Pitbull bans and provisional breed restrictions. What is the difference?
A pitbull ban is just that. It’s a ban that prevents dogs with specific physical characteristics from living within a city or county that is enforced by law. Provisional breed restrictions don’t flat out ban a specific type of dog, but there’s usually a lot of red tape that makes it harder to own one. In either case, they’re pretty ineffective. They don’t reduce dog bites as public servants would like their constituents to believe. They don’t create safer communities and they don’t work to produce more responsible pet-ownership. What they do accomplish however is a massive loss of innocent life. That’s exactly the situation in Polk County, Florida.
Polk County is located in Central Florida and makes up the biggest county in the state, by area. As the largest county, they also have one of the largest animal control operations as well. With that comes a high inflow of animals on a year basis, most of whom are bully breeds. Statistics show that since 2018, Polk County has held the title of the top kill shelter in the state of Florida, while ranking number four in the entire United States. And what it always comes down to is space, time and money.
Animal Control Services are government funded agencies. And most often, they rank pretty low on the list of importance. When you don’t have the money needed to run an operation that services the largest county in an entire state, you don’t have the manpower to run it and you lack the resources to support it. This leads to overcrowding and with that comes euthanasia.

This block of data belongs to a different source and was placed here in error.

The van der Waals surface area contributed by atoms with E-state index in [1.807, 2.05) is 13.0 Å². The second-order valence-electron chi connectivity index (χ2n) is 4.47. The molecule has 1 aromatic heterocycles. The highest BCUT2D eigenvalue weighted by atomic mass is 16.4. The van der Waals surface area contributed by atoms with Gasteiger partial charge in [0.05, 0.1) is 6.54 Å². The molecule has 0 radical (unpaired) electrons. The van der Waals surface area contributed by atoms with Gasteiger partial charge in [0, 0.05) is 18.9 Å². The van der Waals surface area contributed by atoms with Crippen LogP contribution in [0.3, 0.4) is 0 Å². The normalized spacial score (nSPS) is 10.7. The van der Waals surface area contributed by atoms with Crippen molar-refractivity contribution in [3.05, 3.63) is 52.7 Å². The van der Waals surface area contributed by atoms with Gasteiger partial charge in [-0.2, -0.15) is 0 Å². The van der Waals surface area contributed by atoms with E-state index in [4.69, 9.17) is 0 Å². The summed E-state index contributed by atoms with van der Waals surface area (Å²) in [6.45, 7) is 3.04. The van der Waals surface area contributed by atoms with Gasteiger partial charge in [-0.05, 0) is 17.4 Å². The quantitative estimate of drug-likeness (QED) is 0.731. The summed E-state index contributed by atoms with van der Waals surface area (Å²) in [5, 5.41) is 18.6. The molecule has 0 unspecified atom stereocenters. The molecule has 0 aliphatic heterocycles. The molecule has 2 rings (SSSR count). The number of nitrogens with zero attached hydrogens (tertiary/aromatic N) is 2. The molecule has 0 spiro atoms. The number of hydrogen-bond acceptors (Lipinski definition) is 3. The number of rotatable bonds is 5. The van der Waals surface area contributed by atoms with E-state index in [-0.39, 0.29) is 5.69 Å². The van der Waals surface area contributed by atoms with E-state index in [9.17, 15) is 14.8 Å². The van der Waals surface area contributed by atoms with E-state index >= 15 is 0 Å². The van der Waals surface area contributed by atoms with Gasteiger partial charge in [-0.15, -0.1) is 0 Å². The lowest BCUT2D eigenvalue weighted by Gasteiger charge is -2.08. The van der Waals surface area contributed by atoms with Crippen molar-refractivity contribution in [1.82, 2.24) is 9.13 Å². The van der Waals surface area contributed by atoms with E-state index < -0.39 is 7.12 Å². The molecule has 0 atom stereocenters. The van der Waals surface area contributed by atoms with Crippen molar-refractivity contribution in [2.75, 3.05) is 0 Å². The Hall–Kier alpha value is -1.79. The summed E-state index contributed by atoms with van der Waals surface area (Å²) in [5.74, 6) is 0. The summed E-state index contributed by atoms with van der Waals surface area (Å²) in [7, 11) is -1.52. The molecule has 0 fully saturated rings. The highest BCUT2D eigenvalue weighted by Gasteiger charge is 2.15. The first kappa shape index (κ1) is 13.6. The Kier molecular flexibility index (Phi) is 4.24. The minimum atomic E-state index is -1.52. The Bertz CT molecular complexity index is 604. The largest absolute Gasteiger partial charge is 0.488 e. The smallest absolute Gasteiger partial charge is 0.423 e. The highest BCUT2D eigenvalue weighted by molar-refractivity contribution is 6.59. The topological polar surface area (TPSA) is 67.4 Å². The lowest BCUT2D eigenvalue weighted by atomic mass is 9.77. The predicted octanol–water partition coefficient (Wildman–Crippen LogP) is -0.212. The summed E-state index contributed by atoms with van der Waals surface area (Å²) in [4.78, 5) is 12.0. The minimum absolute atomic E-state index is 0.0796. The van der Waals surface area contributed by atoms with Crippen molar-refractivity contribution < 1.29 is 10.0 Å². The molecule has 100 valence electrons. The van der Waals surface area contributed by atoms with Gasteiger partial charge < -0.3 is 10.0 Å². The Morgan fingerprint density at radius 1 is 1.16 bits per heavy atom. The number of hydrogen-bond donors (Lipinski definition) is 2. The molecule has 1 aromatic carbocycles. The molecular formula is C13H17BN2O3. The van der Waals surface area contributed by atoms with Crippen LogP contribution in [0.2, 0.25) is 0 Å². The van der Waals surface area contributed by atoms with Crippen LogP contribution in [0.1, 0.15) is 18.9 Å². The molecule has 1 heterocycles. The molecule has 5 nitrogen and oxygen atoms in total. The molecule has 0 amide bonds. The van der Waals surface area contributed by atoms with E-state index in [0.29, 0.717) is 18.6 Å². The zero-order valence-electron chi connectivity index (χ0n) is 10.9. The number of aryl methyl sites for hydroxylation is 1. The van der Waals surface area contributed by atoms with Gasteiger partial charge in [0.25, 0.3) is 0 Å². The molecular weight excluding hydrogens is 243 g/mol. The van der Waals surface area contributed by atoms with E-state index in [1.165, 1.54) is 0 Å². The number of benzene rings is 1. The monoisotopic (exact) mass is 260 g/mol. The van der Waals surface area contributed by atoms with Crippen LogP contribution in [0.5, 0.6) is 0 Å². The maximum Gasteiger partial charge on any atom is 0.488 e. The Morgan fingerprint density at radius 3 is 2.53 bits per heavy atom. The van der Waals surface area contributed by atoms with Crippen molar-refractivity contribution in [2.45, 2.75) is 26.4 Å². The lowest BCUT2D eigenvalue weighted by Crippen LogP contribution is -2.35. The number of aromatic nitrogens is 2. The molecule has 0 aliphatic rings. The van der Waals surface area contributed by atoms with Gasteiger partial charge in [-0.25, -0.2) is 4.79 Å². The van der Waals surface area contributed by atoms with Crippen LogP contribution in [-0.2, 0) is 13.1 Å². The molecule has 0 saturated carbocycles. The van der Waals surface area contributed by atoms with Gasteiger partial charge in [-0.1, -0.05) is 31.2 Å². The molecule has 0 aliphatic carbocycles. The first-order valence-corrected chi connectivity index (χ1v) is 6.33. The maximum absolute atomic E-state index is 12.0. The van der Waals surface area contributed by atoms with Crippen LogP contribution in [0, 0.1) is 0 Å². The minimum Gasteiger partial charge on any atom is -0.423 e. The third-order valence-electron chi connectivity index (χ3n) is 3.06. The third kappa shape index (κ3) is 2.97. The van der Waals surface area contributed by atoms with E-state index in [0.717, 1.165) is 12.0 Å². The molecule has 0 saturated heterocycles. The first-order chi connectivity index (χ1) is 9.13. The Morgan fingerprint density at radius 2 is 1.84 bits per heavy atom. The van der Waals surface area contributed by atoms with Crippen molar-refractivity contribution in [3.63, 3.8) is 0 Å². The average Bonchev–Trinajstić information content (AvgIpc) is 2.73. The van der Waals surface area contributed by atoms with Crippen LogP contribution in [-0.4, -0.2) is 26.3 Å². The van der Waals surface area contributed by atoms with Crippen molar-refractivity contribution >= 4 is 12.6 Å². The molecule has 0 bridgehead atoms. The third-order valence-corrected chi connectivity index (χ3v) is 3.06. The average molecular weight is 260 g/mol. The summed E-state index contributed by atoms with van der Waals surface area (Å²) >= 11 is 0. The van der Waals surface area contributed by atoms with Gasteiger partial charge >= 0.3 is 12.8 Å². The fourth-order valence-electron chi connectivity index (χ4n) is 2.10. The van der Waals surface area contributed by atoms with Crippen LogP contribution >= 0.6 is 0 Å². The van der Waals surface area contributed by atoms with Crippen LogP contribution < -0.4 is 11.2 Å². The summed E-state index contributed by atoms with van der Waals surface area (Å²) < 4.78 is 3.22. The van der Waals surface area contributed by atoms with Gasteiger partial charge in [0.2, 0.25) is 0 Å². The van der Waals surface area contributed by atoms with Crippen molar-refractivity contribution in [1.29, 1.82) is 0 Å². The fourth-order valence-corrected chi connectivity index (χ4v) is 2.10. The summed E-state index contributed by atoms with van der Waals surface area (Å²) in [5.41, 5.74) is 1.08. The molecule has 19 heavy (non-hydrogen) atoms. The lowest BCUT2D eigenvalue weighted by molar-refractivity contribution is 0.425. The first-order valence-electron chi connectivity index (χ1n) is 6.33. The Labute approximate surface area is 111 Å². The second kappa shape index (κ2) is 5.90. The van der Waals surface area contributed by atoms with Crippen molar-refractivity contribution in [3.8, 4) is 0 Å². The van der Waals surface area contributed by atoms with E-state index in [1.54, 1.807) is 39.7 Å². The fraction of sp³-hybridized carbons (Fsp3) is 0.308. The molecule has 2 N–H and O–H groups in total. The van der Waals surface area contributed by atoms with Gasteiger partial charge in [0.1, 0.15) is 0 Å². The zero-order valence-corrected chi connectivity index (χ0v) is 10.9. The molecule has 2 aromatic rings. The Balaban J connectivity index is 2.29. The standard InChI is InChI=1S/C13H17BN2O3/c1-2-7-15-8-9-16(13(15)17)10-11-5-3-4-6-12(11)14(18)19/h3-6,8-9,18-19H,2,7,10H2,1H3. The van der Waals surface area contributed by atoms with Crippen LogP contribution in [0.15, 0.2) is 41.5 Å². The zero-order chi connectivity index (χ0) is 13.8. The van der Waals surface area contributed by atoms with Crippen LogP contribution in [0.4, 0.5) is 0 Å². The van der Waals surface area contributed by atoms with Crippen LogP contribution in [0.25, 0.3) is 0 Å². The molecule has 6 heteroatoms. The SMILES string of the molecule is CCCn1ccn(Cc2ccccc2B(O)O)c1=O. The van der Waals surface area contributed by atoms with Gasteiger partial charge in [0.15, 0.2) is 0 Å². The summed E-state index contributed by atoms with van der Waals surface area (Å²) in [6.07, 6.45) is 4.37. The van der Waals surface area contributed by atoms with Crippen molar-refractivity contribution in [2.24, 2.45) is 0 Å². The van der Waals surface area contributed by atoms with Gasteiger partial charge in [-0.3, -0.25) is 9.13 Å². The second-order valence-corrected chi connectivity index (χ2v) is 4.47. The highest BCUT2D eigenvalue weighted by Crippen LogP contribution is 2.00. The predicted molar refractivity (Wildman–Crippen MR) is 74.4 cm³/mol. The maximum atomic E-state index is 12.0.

In Polk County you can’t walk into Animal Control as a resident and adopt a pitbull or bully breed. This is a provisional breed restriction. A pitbull or bully must first be pulled by a rescue organization and then placed into a foster or permanent home through their own adoption and screening process. By creating this middle step (or provision), they shorten the amount of time that animal has before they get bumped up on the list for euthanasia. The longer an animal sits waiting to be pulled by a rescue who has the resources to care for them, the less time they actually have to survive that wait.
This is exactly the problem that Polk County Bully Project (PCBP) aims to tackle. PCBP was founded with the direct intent to help pull bully breeds from Polk County Animal Control as fast as they can, to give as many dogs as possible the fighting chance at the lives they deserve. As a 501(c)3 non-profit, they are a small shelter and foster-based rescue whose mission is to reduce euthanasia rates within Polk County. Achieving this requires a direct relationship with their community to help educate their residents on the truth about bully breeds and helping to change the stigma that surrounds them. They work closely with Animal Control to combat these harrowing statistics and have a lofty goal to become a no-kill community by 2025.
A decade ago, there were fewer than 10 communities across the country known to have achieved the recognized no-kill benchmark of a 90% save rate through adoption, fostering and internetwork rescuing between non-profits. Today, thanks to considerable lifesaving progress and improved data collection, the number of no-kill communities now exceeds 5,400 with Delaware leading the charge as the first no-kill state! Pet-ownership has changed drastically from what it used to be with more people understanding that all dogs - no matter their outward appearance - are sentient beings deserving of a loving home. Polk County Bully Project aims to take that shift in mindset and use it as momentum to not only save lives but to achieve their goal of no-kill status.